It is strongly recommended by HVI that you if install a range hood with 600 CFM or more, you should provide makeup air. Makeup air is brought in from the outside to balance the loss of air pushed out by the vent hood.
In newer homes, we have made them so energy efficient (tight) that it can be difficult to bring in air from the outside to balance the loss of air from the kitchen hood. In older and leaky homes this isn't likely to be a problem.
Makeup Air Systems With Motorized Dampers
Homeowners should be aware that installing a makeup air system can be an elaborate and expensive endeavor. It is basically a motorized damper that is connected to the range hood. When the range hood turns on, the motorized damper opens, and allows in outside air.
If the negative air pressure problem isn't resolved, it can cause backdrafting of other gas appliances such as the water heater or furnace. Backdrafting is when the exhaust gases get pulled back into the home rather being pushed outside.
This can cause carbon monoxide poisoning in a home.
Things That Affect CFM of a Kitchen Exhaust Fan
Turns are one of the top ways that CFM will be reduced with a range vent hood. You want to minimize or eliminate turns altogether --- but sometimes that just isn't possible.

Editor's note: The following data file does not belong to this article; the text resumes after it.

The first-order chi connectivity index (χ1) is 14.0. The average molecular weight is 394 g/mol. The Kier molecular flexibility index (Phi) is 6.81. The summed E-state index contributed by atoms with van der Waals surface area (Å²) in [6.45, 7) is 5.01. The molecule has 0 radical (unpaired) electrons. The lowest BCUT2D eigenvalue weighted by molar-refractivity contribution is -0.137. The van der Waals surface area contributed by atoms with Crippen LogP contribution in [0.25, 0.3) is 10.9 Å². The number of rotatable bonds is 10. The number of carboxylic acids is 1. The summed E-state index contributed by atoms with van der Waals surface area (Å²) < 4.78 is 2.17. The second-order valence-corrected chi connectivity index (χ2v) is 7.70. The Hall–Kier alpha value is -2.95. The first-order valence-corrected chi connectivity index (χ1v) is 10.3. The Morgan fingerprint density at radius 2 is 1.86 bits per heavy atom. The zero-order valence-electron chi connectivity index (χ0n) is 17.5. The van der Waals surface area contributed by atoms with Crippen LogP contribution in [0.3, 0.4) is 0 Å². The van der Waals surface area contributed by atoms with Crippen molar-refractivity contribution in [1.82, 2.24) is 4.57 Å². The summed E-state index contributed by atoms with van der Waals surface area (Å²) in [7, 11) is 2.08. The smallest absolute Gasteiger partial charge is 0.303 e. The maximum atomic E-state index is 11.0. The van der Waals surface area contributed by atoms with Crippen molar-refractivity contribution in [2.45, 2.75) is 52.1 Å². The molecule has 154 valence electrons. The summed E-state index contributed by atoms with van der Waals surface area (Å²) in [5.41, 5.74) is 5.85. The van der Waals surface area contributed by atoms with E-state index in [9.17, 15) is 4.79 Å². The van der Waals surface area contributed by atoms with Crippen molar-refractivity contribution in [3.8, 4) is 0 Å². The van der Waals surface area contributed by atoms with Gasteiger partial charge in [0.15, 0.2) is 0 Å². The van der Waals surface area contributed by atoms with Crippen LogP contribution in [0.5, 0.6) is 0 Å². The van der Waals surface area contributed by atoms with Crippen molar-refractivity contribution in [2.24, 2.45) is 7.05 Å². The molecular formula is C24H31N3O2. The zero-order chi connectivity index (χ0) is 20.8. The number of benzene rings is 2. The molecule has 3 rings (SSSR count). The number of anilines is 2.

If you have two sharp turns in your duct run, add at least 5' in between each turn. Make sure that the turn uses a reticulated metal elbow so that the airflow smoothly changes direction.
Quality of Ducting
It is highly recommended that you only use smooth metal ducting for your range hood.
If you use foil or corrugated metal ducting, it will reduce performance and it will increase the noise of your stove hood. Grease and debris will catch on corrugated ducting, and may become an eventual fire hazard.
The best ducting is galvanized steel metal ducting because it is the strongest type of duct and it will be the quietest.
It is best to always go with the built-in duct size of your stove hood. If you use a vent reducer to adapt to a smaller duct, it will reduce performance (the rated CFM) and it will increase the noise.
The roof or wall vent cap will also have an affect on the range hood CFM. If the vent cap has small holed cover, or if it abruptly stops air flow, it will reduce the range hood CFM.
The best range hood caps have gravity closed dampers and doesn't reduce air flow suddenly.
Length of Vent Pipe
The longer it takes for the vented air to get to the outside, the more performance degradation the range hood will experience. The best vent runs are very short such as less than a few feet.
Of course, many times it isn't feasible to have a short vent run such as if you have to go through an attic. If you have the choice, choose the shortest route possible to the outside with the fewest number of turns.
What's The Bottom Line?
When choosing the right CFM for your range hood, it general, you want to follow the recommendations of the Home Ventilating Institute. You also want to take into account the quality of your duct, the number of turns, and other factors. You may also want to look at the total BTU output of your range burners.